(Note: This post was originally written for SocialEarth.org.)
Socially responsible enterprises thrive because they are able to move people to change. How do they do this? By tapping into the emotional connections that inspire.
Stories act like catalysts to action. Businesses should take note.
In the old, business-as-usual paradigm of getting information across about your business, think of the familiar tools you’ve used: Powerpoint presentations, jargon-laden bullet point lists, sterling but stale reports and policy briefs, manifestos that are intellectually seductive, though emotionally hollow. What do they have in common? These are tools and techniques that convey information but don’t do much else for your cause. Numbers are the lingua franca of business, but I argue that much more can be gained in adding storytelling strategies to your campaigns.
Companies that are focused on a business idea that solves a social or environmental problem, or are trying to make a change in the communities around them have one thorny obstacle to overcome: the inertia of indifference and getting buy-in from your market. Your target market has to care enough to use your products or services not because you tell them it’s good for them and the community around them, but because they feel moved at some level to do business with you.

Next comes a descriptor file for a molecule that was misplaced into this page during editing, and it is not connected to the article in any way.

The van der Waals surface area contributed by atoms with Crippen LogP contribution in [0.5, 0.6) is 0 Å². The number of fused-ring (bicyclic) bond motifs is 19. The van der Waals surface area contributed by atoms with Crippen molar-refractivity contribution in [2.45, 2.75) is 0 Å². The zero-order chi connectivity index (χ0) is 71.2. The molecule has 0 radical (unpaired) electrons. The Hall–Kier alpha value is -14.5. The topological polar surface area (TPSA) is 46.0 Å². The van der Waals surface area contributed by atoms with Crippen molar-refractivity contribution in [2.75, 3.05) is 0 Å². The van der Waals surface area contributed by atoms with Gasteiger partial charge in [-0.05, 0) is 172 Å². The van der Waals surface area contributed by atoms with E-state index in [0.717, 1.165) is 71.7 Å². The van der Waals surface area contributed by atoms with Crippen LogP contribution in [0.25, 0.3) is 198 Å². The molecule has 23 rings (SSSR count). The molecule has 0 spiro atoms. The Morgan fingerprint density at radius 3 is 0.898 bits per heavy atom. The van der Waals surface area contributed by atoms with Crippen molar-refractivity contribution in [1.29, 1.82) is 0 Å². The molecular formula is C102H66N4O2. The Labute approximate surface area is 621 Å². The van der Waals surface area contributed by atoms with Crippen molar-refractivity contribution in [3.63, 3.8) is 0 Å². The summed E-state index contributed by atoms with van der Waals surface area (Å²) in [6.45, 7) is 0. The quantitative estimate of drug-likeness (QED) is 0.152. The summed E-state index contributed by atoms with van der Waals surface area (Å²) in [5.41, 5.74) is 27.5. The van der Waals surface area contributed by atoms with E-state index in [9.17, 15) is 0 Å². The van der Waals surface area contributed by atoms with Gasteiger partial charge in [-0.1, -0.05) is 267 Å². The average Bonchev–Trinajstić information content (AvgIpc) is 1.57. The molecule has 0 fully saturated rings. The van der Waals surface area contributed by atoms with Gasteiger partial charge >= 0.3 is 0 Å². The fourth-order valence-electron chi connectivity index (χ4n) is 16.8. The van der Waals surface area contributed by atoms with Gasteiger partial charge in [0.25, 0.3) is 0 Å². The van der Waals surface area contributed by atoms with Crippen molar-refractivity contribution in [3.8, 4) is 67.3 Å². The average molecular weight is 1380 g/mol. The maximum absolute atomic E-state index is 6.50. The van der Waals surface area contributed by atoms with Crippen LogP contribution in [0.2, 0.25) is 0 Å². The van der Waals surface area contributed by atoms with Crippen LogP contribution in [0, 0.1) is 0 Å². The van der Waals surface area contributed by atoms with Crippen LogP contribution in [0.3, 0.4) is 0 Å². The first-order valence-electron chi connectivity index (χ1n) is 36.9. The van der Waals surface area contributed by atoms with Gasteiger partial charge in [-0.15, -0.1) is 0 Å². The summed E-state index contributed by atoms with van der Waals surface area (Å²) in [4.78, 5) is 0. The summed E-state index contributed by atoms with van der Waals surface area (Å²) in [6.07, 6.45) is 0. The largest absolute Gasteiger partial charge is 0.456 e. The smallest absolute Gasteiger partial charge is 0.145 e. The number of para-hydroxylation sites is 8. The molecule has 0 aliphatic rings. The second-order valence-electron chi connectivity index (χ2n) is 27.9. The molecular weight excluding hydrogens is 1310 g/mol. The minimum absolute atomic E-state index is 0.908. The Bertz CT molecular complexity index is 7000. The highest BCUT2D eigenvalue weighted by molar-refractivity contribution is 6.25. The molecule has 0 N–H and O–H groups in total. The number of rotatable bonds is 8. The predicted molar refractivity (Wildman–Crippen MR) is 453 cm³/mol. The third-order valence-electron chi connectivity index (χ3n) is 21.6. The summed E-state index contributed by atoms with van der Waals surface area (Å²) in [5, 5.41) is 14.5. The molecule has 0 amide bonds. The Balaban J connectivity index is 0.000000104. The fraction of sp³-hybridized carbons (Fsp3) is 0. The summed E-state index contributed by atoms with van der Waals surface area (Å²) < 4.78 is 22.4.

What Businesses Can Learn from Writers
Social enterprises can improve the way they do business by focusing on good storytelling– in their marketing and promotional campaigns, in the way they give people glimpses of their ventures, and in how they interact with customers or clients. Storytelling humanizes your business. A good story connects your business to your target market in a very visceral and potent way.
Why should a business care about telling a good story? Stories are what make up our lives. They make us feel connected, alive. They provide the material that moves people to act. As an editor, I always tell authors I work with that their first job is to get their works read. No self-respecting writer should dismiss the value of readership.
It’s the same in business. Don’t dismiss the value of reaching out to your clients, your employees, and the community around you. If people are inspired and compelled by your story, then they will want to know more about you and your company. By exploiting that intrinsic love of a good yarn, many businesses can start forming that invaluable base of followers, clients, fans, and admirers.
Constructing a good story and compelling narrative isn’t rocket science, though it often makes people nervous. “I’m not a writer,” they say. How do you get started? Read the rest of our article at SocialEarth.org.